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Title: Virtualized Logical Qubits: A 2.5D Architecture for Error-Corrected Quantum Computing
Current, near-term quantum devices have shown great progress in the last several years culminating recently with a demonstration of quantum supremacy. In the medium-term, however, quantum machines will need to transition to greater reliability through error correction, likely through promising techniques like surface codes which are well suited for near-term devices with limited qubit connectivity. We discover quantum memory, particularly resonant cavities with transmon qubits arranged in a 2.5D architecture, can efficiently implement surface codes with substantial hardware savings and performance/fidelity gains. Specifically, we virtualize logical qubits by storing them in layers of qubit memories connected to each transmon. Surprisingly, distributing each logical qubit across many memories has a minimal impact on fault tolerance and results in substantially more efficient operations. Our design permits fast transversal application of CNOT operations between logical qubits sharing the same physical address (same set of cavities) which are 6x faster than standard lattice surgery CNOTs. We develop a novel embedding which saves approximately 10x in transmons with another 2x savings from an additional optimization for compactness. Although qubit virtualization pays a 10x penalty in serialization, advantages in the transversal CNOT and in area efficiency result in fault-tolerance and performance comparable to conventional 2D transmon-only more » architectures. Our simulations show our system can achieve fault tolerance comparable to conventional two-dimensional grids while saving substantial hardware. Furthermore, our architecture can produce magic states at 1.22x the baseline rate given a fixed number of transmon qubits. This is a critical benchmark for future fault-tolerant quantum computers as magic states are essential and machines will spend the majority of their resources continuously producing them. This architecture substantially reduces the hardware requirements for fault-tolerant quantum computing and puts within reach a proof-of-concept experimental demonstration of around 10 logical qubits, requiring only 11 transmons and 9 attached cavities in total. « less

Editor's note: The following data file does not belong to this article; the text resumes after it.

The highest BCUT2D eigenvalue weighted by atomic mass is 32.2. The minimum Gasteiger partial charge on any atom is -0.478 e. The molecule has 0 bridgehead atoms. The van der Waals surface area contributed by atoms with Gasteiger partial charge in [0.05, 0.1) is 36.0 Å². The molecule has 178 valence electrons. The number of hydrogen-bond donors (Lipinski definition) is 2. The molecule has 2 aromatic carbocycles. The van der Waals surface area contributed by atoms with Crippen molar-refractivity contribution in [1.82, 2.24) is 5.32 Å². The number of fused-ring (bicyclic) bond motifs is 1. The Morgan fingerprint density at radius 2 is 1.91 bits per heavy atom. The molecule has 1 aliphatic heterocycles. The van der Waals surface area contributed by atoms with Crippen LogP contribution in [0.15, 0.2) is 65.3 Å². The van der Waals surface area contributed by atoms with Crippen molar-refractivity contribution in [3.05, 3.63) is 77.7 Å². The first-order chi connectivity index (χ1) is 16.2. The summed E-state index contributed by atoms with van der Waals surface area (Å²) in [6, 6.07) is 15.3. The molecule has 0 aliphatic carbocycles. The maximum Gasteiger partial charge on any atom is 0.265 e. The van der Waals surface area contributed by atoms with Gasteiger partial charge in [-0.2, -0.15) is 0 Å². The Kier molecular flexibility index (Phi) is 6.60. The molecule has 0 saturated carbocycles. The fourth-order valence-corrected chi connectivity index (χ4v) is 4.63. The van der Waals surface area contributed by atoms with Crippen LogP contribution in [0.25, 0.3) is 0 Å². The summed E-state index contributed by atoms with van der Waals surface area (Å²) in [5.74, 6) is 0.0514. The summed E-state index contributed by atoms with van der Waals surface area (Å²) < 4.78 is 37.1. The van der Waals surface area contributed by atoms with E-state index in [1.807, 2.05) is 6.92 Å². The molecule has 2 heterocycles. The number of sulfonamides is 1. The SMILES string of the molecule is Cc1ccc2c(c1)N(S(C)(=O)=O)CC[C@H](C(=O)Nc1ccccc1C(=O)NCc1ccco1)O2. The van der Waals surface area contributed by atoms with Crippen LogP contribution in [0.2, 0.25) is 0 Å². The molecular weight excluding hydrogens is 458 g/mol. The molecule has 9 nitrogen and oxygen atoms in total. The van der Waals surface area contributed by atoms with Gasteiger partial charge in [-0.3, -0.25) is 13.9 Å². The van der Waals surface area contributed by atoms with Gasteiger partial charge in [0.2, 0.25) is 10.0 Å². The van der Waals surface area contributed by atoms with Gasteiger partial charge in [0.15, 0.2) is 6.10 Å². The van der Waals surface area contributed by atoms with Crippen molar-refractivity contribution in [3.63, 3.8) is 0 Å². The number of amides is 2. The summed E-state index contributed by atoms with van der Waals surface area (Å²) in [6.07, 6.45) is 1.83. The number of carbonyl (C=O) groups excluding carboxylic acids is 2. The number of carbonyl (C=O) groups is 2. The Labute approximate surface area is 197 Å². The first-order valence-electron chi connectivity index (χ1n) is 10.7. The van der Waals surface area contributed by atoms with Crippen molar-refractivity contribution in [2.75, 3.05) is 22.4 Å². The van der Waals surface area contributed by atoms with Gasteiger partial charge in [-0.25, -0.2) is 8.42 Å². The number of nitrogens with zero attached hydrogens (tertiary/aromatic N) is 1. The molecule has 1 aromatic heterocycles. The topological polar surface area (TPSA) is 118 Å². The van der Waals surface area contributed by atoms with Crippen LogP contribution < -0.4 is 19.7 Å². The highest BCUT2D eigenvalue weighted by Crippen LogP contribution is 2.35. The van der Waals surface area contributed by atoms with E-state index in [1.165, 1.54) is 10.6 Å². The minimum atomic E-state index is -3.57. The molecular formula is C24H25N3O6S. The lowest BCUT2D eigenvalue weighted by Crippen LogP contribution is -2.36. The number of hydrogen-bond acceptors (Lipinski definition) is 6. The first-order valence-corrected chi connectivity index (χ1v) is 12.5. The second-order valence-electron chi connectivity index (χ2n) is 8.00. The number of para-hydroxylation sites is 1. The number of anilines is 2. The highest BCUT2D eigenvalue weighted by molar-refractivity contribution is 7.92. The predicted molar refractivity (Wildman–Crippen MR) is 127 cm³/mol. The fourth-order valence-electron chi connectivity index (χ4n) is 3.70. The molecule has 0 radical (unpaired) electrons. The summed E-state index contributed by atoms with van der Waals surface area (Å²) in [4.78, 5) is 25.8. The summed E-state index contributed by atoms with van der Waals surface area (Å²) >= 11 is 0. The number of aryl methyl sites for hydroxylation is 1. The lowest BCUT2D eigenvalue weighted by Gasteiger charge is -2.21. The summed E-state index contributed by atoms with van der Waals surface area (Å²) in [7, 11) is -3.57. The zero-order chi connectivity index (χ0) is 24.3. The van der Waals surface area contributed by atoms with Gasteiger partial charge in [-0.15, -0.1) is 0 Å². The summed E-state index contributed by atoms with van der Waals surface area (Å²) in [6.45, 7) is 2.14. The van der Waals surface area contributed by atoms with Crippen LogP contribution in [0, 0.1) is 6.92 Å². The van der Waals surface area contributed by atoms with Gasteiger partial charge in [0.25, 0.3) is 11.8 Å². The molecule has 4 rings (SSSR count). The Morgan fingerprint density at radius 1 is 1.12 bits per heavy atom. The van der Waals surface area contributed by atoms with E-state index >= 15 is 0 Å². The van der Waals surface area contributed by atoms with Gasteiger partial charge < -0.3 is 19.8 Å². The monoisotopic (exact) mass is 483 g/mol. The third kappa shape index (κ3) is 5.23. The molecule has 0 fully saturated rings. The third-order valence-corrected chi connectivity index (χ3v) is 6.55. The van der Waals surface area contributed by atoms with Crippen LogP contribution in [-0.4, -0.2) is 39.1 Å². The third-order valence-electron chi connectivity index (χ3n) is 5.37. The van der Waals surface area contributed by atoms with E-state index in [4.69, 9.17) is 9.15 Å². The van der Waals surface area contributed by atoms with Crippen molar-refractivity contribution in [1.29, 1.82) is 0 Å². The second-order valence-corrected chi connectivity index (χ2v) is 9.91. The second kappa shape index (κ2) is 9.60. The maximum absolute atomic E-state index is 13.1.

Authors:
; ; ;
Award ID(s):
1730449
Publication Date:
NSF-PAR ID:
10209011
Journal Name:
53rd Annual IEEE/ACM International Symposium on Microarchitecture (MICRO)
Page Range or eLocation-ID:
173 to 185
Sponsoring Org:
National Science Foundation
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